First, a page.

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Thu 19 Apr 2007 06:03 PM

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Bank Muscat eyeing Gulf acquisitions

Oman’s largest bank is looking to boost foreign profit by increasing investments, as Q1 profits up over 30%.

Bank Muscat, Oman's largest lender, said it is mulling acquisitions in the Gulf as it seeks to boost the share of profit from foreign operations almost four-fold by 2012 to mitigate against competition at home.

It also plans to spend $50 million to marginally increase its 22 percent stake in India's Centurion Bank of Punjab, which is buying Lord Krishna Bank. The additional investment would allow it to maintain its stake after the merger.

The bank, which this month opened its first branch in Saudi Arabia - the world's largest oil exporter - wants to increase foreign operations' share of profit to 25 percent in five years from 7 percent in 2006, led by India, Saudi Arabia and Bahrain.

"This is our target; 25 percent of profit comes from outside Oman in five years," AbdulRazak Ali Issa said in an interview in Mumbai on Thursday.

Bank Muscat expects first-quarter profit to exceed last year's equivalent three months by at least 30 percent as the oil-driven economy grows, the bank's chief executive said today.

A 30-percent rise would imply net income of about 17.2 million riyals ($44.69 million) in the three months to March 31, compared with 13.25 million riyals in the year-earlier period, according to Reuters calculations. That would make it a record.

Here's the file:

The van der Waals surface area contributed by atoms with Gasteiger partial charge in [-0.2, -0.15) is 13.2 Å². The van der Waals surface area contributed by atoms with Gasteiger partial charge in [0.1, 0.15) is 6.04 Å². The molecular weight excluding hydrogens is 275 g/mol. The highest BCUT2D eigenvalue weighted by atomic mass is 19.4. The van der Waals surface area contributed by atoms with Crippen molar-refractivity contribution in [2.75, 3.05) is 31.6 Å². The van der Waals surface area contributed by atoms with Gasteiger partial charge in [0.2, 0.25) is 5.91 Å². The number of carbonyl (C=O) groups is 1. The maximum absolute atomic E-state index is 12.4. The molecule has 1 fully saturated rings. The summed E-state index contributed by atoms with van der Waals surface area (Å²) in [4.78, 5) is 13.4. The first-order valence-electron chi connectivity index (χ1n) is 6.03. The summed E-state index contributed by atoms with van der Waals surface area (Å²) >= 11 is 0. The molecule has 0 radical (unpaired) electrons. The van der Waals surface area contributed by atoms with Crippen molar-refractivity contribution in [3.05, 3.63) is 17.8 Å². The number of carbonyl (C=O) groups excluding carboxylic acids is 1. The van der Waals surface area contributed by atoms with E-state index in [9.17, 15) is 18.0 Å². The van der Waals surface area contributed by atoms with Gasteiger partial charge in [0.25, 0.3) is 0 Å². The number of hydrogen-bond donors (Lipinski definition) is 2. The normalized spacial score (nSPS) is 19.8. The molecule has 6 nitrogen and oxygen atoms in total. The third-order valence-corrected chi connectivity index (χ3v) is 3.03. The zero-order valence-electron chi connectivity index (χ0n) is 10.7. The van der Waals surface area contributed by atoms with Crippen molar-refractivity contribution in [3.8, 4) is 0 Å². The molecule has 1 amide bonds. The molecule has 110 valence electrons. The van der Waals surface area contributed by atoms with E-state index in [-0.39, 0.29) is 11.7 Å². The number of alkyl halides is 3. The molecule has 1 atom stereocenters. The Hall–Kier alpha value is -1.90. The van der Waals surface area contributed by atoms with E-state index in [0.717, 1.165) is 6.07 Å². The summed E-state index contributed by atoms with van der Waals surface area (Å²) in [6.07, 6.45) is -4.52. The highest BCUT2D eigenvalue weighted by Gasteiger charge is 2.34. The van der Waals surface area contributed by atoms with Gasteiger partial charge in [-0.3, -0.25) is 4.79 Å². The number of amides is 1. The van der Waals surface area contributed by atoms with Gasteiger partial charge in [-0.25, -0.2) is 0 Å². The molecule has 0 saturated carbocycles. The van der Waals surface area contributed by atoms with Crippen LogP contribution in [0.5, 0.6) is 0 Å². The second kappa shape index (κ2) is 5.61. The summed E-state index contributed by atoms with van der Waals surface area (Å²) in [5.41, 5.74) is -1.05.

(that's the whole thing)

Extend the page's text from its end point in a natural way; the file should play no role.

"The first quarter is more than 30 percent," AbdulRazak Ali Issa told Reuters in Mumbai, when asked about profit growth.

"With the oil price as it is, there is a huge revenue coming into the country," Issa said, without being more specific about what drove profit.

Kuwait-based Global Investment House and Muscat-based Gulf Investment Services forecast in a Reuters survey last month that earnings would be a range of 17.06 million riyals to 17.52 million riyals.

Oman's economy may grow by 4.5 percent this year, compared with 6.5 percent last year, according to Standard Chartered.

Almost 50 percent of Oman's gross domestic product depends on the oil and natural gas industries.

Oil prices in New York have tripled from the start of 2002. They traded at $61.83 per barrel at 1335 GMT.

"The government has been very prudently deploying that into the hydrocarbon sector, and now into real estate and tourism. That drives the growth," Issa said.

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